Top Gun 51 Profile: Cyxtera's Tina Gravel on Embracing Change and the Channel ‘Dance’

There is a key ingredient to success and being a progressive business leader.

September 30, 2019

4 Min Read
Channel Partners Top Gun 51 logo

By Allison Francis

There is a key ingredient to success and being a progressive business leader that perhaps sounds overly simple, but you bet your bottom dollar it’s necessary. Vital, even. That is constantly learning about what’s working and what’s not when it comes to one’s business.


Cyxtera’s Tina Gravel

When it comes to evolving partner programs and products to match the rapidly changing tides in the industry, Tina Gravel, senior vice president of channels and alliances for Cyxtera Technologies, is at the helm, leading the charge forward.

It’s this approach that has placed Gravel in our Top Gun 51, a collection of top channel executives who build and execute partner programs in a way that drives partner, customer and supplier success. We interviewed Gravel about her career and her change-embracing accomplishments at Cyxtera — and have edited the transcript for length and clarity.

Channel Partners: What attributes do you think next-gen channel leaders must have? 

Tina Gravel: I have heard Channel executives referred to as psychotherapists or marriage counselors, sales executives, marketing folks [and so on]. The job requires many different hats, but I think one of the most important is direct sales experience. How can you can lead folks to sell for you if you do not intimately understand how to do it yourself?

CP: What’s different about the Cyxtera partner program, and how does it reflect what’s currently going on in the industry? 

TG: Our program continues to evolve. Cyxtera is only two-and-a-half years old as a company and we are constantly learning about what’s working and what’s not working. My stance is always, how can we innovate? The industry is rapidly evolving and our programs must do that as well. Cyxtera is leading with innovation in our products now and we must have a program that reflects that.

CP: If you had to sum up the current channel ecosystem in a few sentences, what would you say? 

We recently unveiled our “Top Gun 51,” a list of today’s channel executives who deserve recognition for building and executing programs in a way that drives partner, customer and supplier success.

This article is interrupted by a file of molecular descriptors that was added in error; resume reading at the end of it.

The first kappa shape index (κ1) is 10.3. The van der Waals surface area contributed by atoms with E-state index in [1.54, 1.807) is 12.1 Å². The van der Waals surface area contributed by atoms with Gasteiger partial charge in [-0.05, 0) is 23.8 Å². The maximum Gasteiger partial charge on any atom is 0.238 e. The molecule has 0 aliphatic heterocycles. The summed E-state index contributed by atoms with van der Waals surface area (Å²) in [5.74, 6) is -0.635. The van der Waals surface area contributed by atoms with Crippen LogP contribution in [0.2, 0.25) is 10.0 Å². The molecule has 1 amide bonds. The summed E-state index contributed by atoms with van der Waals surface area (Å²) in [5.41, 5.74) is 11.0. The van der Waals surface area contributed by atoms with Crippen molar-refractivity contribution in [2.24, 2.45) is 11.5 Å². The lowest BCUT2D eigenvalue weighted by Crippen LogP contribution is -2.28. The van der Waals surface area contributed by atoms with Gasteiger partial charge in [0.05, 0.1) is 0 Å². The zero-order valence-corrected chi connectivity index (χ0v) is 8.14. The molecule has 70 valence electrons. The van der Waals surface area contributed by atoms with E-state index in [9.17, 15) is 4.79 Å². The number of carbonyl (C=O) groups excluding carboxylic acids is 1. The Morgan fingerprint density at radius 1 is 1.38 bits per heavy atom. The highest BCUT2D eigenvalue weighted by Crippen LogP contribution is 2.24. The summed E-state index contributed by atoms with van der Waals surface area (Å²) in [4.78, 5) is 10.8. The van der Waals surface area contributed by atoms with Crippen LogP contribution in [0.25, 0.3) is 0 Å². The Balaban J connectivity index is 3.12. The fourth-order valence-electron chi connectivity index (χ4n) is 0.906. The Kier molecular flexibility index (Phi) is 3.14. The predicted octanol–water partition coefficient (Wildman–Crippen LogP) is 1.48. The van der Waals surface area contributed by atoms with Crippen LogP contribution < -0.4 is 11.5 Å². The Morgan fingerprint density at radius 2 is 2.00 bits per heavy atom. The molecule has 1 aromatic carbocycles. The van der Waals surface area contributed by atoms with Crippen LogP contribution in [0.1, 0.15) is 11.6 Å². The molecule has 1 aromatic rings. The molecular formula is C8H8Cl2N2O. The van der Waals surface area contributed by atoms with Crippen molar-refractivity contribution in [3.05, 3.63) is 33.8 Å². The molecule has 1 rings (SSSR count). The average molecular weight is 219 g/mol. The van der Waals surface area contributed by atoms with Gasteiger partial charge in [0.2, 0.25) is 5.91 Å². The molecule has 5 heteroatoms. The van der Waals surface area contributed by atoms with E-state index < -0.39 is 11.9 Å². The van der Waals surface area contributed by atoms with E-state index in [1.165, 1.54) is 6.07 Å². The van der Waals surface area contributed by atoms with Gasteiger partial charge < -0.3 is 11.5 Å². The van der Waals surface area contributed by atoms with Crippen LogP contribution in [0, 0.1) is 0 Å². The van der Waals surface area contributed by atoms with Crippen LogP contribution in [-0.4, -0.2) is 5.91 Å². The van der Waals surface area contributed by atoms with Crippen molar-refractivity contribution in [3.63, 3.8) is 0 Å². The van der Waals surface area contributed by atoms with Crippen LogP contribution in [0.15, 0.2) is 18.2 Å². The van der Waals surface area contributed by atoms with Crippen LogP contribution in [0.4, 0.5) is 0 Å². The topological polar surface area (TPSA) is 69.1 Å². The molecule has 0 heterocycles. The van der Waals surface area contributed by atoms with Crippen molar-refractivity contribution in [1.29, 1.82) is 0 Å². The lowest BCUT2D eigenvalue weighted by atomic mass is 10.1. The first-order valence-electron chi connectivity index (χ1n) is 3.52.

TG: At the risk of being controversial (yes, I was at Channel Partners [Evolution] and heard about this session), I think the resellers (formerly VARs) are morphing into MSPs. The master agents appear to be morphing into traditional distribution companies with services.

CP: What’s the one thing that’s commonly misunderstood about the channel? 

TG: I myself used to think the channel was populated by “lesser sales creatures” (joking). I now know that the channel job can actually be much harder because you are constantly trying to manage folks outside of your company and trying to help close deals in which you are three to four persons removed from.

CP: If you could give one piece of advice to partners, what would it be? 

TG: Keep an open mind about your business. Embrace change as it is happening whether you like it or not. Try new things; what have you really got to lose?

CP: What do you think Cyxtera and other vendors should be doing that maybe you aren’t delivering as well as you should? 

TG: One thing we are doing well is what I call “dancing with the one who brought you to the dance.” That’s an old “Texasism” that means when you receive a lead from a channel partner, you must endeavor to buy as much as you can from that partner to support the sale, whether that be services, bandwidth, equipment, or even data-center pieces and parts. I am so lucky that Cyxtera’s purchasing departments are completely on board when I ask them to implement these things.

CP: Any other thoughts on this award? 

TG: I am full of gratitude for having been named a Top Gun 51 [honoree] and I want everyone to know that I could not have done anything without the great supportive team that I enjoy working with — my Cyxtera family.

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